We'll be meeting in Sudbury this month to discuss a possible legislative campaign, local outreach, and other spring events. Join us on:
Monday, February 24, 2014
at the Goodnow Library,
21 Concord Rd, Sudbury, MA
The library is about a block in from Route 20. We'll be meeting in the small upstairs conference room. Questions, please email Barbara at .
Our first meeting of the new year will be held in Cambridge:
Democracy Center, Nelson Mandela Room
45 Mt Auburn St, Cambridge
Thursday, January 16, 7:00 pm - 9:00 pm
(New attendees come at 6:45 for snacks and to be oriented!)
MOVE TO AMEND BERKSHIRES PRESENTS:
Join us for a movie and speaker. Free and open to the public.
When: Sunday, November 3, 2-5 pm
Where: 55 North St, Pittsfield, MA - Berkshire Brigades Office
When Abraham Lincoln signed the Emancipation Proclamation, it was the action of one man who, though supported by many in the nation, was the driving force for the issue behind the proclamation. We are indebted to Lincoln for working as he did to bring about a transformative change in our nation.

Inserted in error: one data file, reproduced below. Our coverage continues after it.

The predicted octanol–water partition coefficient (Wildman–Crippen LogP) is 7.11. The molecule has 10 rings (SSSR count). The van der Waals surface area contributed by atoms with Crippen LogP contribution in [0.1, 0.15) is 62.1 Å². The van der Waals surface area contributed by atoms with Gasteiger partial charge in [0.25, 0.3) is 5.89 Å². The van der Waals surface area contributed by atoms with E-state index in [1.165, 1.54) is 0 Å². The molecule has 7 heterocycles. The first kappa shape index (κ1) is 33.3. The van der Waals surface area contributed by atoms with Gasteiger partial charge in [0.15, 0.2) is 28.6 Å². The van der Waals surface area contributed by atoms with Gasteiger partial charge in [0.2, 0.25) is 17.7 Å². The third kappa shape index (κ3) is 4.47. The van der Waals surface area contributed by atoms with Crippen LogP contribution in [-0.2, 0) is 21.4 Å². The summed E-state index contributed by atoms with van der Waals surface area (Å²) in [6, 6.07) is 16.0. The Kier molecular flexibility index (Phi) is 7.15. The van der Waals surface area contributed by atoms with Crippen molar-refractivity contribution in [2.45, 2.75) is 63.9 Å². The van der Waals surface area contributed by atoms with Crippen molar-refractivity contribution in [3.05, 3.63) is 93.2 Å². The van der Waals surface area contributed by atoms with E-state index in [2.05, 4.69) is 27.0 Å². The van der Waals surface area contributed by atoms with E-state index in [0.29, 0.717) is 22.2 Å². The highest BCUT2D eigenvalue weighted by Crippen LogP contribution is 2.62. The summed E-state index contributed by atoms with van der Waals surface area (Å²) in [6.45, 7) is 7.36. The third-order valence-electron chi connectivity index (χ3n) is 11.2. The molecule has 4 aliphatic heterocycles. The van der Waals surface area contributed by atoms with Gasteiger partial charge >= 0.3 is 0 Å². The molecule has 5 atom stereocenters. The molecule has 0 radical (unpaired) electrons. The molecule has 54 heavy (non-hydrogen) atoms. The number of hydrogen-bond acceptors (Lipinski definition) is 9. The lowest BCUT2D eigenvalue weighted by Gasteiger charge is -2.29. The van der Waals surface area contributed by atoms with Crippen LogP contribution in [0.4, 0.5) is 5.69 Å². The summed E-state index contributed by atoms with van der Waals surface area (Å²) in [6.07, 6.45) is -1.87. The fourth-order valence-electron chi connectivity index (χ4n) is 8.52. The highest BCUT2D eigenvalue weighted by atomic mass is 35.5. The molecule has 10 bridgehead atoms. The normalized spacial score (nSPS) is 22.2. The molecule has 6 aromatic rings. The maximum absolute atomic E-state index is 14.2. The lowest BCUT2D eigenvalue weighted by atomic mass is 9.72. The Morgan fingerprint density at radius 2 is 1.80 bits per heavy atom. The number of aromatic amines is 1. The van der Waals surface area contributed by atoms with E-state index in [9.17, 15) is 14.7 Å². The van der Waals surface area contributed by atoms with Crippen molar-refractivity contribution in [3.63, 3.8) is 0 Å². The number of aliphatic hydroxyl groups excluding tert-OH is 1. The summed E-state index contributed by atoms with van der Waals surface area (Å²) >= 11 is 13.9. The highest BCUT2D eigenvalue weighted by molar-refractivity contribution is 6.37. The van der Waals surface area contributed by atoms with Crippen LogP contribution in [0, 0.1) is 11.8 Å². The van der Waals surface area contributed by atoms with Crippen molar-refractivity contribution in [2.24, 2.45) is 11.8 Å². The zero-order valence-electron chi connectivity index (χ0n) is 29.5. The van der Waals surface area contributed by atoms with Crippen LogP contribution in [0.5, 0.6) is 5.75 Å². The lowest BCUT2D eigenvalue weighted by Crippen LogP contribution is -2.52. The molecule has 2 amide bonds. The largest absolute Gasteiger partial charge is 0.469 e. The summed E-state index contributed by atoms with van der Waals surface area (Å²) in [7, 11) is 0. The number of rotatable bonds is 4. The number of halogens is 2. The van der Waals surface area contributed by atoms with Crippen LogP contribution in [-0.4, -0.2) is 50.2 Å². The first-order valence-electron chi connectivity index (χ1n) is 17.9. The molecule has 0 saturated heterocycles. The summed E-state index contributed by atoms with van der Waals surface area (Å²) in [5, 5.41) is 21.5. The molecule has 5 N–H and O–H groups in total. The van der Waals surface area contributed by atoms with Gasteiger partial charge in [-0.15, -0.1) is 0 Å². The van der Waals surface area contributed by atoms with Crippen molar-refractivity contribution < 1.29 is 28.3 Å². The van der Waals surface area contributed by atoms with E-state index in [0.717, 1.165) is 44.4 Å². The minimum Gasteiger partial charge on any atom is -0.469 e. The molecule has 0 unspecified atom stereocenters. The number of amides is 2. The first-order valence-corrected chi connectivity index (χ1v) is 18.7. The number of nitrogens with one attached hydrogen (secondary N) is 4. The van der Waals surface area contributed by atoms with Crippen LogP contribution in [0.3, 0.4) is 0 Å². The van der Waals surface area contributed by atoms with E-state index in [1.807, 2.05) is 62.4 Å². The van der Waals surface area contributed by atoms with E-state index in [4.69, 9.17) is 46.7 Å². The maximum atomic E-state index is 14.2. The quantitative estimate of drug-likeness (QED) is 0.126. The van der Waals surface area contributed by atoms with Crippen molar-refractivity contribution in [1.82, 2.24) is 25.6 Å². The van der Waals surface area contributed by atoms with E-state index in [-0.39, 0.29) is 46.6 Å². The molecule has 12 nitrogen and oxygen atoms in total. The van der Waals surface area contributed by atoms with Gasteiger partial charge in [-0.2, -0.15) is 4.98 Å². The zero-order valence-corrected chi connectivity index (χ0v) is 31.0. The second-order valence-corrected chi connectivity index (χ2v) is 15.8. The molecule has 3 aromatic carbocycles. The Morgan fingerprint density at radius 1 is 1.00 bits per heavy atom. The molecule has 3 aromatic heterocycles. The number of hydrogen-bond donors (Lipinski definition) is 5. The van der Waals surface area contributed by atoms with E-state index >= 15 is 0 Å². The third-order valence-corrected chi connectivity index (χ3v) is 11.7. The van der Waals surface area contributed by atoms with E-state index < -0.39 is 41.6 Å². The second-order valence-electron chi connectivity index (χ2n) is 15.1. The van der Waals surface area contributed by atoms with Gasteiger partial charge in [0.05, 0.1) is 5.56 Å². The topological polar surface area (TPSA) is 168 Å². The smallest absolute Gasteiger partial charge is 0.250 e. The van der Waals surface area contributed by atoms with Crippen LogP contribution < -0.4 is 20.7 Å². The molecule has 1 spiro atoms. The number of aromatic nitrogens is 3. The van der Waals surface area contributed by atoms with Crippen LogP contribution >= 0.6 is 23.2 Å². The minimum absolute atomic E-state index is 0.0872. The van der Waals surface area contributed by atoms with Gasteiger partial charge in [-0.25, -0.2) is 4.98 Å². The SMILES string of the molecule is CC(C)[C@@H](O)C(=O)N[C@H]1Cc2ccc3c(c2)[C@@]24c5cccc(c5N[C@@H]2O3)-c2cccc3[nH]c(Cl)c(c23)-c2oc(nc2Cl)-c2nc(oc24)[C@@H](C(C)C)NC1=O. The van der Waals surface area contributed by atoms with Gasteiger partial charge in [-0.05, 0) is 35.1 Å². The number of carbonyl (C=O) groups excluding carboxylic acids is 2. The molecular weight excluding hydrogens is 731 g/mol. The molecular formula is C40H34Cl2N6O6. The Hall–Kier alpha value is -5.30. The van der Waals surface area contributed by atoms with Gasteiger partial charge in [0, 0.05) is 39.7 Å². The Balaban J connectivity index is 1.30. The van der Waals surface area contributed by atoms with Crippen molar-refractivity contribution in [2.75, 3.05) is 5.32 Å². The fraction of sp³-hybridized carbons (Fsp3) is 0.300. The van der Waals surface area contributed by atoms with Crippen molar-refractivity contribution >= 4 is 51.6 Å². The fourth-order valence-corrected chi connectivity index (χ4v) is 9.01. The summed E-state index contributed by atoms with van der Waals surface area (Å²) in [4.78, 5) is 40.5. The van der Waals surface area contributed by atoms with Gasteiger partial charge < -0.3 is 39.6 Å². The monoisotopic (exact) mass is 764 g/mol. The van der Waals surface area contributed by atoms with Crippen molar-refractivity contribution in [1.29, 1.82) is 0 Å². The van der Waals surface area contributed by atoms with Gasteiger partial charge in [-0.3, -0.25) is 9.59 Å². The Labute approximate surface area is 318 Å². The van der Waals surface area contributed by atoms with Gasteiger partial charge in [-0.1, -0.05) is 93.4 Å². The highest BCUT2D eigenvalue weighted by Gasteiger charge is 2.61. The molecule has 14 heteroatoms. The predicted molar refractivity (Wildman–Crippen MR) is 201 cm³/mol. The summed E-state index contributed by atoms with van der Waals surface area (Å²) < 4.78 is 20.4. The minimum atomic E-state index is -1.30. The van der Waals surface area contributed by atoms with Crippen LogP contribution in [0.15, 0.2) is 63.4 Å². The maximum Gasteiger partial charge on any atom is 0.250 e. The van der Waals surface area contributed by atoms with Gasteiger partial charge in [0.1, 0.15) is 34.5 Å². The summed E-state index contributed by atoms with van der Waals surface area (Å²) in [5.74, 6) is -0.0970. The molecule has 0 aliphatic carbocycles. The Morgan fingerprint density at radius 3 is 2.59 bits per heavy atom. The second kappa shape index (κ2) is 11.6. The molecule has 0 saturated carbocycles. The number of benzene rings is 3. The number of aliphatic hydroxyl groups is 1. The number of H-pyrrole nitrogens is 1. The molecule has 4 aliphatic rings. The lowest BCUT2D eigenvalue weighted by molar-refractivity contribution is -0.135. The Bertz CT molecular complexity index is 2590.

Every so often, citizens get to vote on an issue that is also transformative to our nation, where masses of voters, rather than the stroke of one man's pen, bring about a healing change. Adding an amendment to the Constitution is just such a movement, and it is going on now.
The growing grassroots democracy movement took another huge step forward this week when Congressional Representatives Rick Nolan (DFL-Minnesota) and Mark Pocan (D-Wisconsin) joined Move To Amend coalition organizers Ben Manski and George “Leesa” Friday at the National Press Club to announce that the “We the People Amendment” was being introduced in Congress (H.J.Res. 29).
This amendment clearly and unequivocally states that:
Section 1. Only People Have Constitutional Rights
There's a sophisticated pushback against corporate power in the works.
November 23, 2012 |
It didn’t look like the movie Lincoln, which opened the same weekend. Instead of crusty men in musty rooms, half the speakers were women and the setting was a bright modern law school auditorium. But the challenge at hand was equally great. In Lincoln’s day, it was the 13th Amendment to end slavery. Today, it's repairing American democracy for the 21st century.